Perhaps it’s become a truism that our world is shrinking. Increasingly tethered to devices, we find our plans and hopes shaped by social media. We’re rarely unseen or unreachable, and there is less opportunity to disengage and disconnect.

Hey there, time traveller!
This article was published 8/5/2021 (421 days ago), so information in it may no longer be current.

Perhaps it’s become a truism that our world is shrinking. Increasingly tethered to devices, we find our plans and hopes shaped by social media. We’re rarely unseen or unreachable, and there is less opportunity to disengage and disconnect.

Unsurprisingly, a countervailing set of movements, long-simmering in monastic communities, has gathered strength. It is to these forms of resistance that writer and yoga teacher Kirsteen MacLeod turns her attention. In Praise of Retreat interweaves historical and personal narratives in an attempt to re-imagine retreat and explain its necessity in the modern world.

As mindfulness has become entrenched as panacea to a variety of social ills, we may associate retreat with meditative immersion. MacLeod’s approach is broader: she examines pilgrimage, hermit enclosure, national parks, and artistic and yoga retreats.

What links each is an attempt, often secularized, to reclaim solitude and quiet in pursuit of a clarified internal experience.

Amongst detailed accounts of retreat from the lives of Emily Dickinson, Rachel Carson, Leonard Cohen and other lesser-known figures, MacLeod examines her own retreat experiences. These stories of Ontario’s Hastings Heritage Trail, of a near-disastrous yoga retreat and of a sumptuous creative writing emplacement add verve and personality.

The early days of extended meditation retreats often require time for acclimation; bodies become uncomfortable, and minds lack focus. Interestingly, MacLeod’s writing initially mirrors this early freneticism. The first section is jumpy and unable to find its pace before eventually smoothing into a comfortable canter.

Her treatment of historical figures is balanced and sensitive; whether discussing John Muir or Henry David Thoreau, MacLeod both highlights what is praiseworthy and notes what deserves critical re-examination.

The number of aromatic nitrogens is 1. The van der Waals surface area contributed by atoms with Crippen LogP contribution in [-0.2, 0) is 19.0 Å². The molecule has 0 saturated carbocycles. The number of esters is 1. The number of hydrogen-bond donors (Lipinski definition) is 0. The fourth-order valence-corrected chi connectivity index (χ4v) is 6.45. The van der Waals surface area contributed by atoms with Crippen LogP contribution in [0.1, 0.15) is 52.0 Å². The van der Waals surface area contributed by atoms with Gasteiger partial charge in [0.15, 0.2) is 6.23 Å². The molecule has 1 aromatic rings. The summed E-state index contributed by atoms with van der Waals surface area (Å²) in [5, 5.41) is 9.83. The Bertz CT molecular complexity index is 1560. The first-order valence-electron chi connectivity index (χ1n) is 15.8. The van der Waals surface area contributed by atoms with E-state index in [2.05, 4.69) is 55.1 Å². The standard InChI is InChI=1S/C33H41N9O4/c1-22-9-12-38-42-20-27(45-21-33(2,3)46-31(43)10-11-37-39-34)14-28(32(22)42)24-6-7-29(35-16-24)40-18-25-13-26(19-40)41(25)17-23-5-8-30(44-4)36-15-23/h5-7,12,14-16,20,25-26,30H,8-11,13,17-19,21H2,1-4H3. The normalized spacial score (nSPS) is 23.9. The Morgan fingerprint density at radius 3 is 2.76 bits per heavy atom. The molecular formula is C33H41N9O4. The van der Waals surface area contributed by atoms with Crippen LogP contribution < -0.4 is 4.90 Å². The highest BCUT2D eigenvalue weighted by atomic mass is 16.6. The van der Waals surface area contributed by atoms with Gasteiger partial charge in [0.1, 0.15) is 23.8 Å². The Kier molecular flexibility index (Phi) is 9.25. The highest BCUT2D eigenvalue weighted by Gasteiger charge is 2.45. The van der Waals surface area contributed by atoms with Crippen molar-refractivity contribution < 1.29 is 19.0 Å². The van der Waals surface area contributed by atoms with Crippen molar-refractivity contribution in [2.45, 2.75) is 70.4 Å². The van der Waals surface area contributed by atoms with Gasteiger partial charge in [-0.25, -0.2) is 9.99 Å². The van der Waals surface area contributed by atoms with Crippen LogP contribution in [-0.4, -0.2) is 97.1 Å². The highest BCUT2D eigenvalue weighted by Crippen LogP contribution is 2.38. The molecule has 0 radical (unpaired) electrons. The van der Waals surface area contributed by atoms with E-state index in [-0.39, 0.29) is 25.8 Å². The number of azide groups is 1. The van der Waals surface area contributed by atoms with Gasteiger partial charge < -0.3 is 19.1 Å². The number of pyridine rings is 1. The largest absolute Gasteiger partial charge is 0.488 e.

While MacLeod’s personal experiences add colour and life, they aren’t without issue. It takes a fair bit of readerly generosity to ignore that her retreats often include scotch and internet access, symptoms of what she otherwise decries. Her critical lens is here too broad, there too narrow. Modern cultures, she says, do not value beauty or truth or even sanity.

At the same time, the thirst for retreat is both the province of the outsider, the iconoclast, but also somehow nearly universal. MacLeod is at pains, again and again, to point out that she is not religious. At the same time, she freely adopts religious language, without acknowledging the tension this creates.

That retreat isn’t only about removal — but also involves a focus on bringing new energy back to the workaday world — is a point well-made by MacLeod. If retreat strikes one as antisocial, we may come eventually to investigate our own lack of boundaries and privacy.

All the same, this really is a work of praise rather than an attempt to convert the uninitiated. The reader unfamiliar with an extended stepping away may question her own sense of obligation to always be reachable, to always follow a detailed checklist of tasks. As MacLeod memorably notes, there is value in being present rather than productive.

At the same time, there doesn’t seem to be enough here to inspire confidence to move beyond questioning and into integrating retreat into regular life practice.

MacLeod hints at benefits, but struggles to translate deeply personal insights gained from her experiences into familiar, accessible language. The dangers of retreat, which are not negligible, are implied, if too murkily.

For the experienced retreatant, perhaps this book serves as a call to memory. At its best, In Praise of Retreat poses interesting, challenging questions. The answers, unfortunately, do not always rise to the same level of acuity.

Jarett Myskiw is a teacher in Winnipeg.

If you value coverage of Manitoba’s arts scene, help us do more.
Your contribution of $10, $25 or more will allow the Free Press to deepen our reporting on theatre, dance, music and galleries while also ensuring the broadest possible audience can access our arts journalism.
BECOME AN ARTS JOURNALISM SUPPORTER Click here to learn more about the project.